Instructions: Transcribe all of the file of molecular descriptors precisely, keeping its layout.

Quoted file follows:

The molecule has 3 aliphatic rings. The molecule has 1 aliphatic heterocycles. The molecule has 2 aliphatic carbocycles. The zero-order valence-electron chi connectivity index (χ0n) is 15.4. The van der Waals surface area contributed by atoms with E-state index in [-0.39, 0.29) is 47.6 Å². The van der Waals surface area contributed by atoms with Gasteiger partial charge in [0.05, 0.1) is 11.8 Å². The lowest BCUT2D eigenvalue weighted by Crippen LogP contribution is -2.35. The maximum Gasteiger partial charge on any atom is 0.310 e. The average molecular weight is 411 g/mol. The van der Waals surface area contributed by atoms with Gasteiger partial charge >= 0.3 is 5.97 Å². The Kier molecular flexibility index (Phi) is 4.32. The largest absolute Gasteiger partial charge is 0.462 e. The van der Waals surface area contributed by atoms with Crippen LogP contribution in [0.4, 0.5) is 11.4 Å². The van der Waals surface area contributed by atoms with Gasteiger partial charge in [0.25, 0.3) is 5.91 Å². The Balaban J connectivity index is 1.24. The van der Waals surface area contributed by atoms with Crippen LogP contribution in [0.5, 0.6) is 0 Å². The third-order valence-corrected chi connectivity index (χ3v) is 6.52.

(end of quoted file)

The molecule has 3 aliphatic rings. The molecule has 1 aliphatic heterocycles. The molecule has 2 aliphatic carbocycles. The zero-order valence-electron chi connectivity index (χ0n) is 15.4. The van der Waals surface area contributed by atoms with E-state index in [-0.39, 0.29) is 47.6 Å². The van der Waals surface area contributed by atoms with Gasteiger partial charge in [0.05, 0.1) is 11.8 Å². The lowest BCUT2D eigenvalue weighted by Crippen LogP contribution is -2.35. The maximum Gasteiger partial charge on any atom is 0.310 e. The average molecular weight is 411 g/mol. The van der Waals surface area contributed by atoms with Gasteiger partial charge >= 0.3 is 5.97 Å². The Kier molecular flexibility index (Phi) is 4.32. The largest absolute Gasteiger partial charge is 0.462 e. The van der Waals surface area contributed by atoms with Crippen LogP contribution in [0.4, 0.5) is 11.4 Å². The van der Waals surface area contributed by atoms with Gasteiger partial charge in [0.25, 0.3) is 5.91 Å². The Balaban J connectivity index is 1.24. The van der Waals surface area contributed by atoms with Crippen LogP contribution in [0.5, 0.6) is 0 Å². The third-order valence-corrected chi connectivity index (χ3v) is 6.52.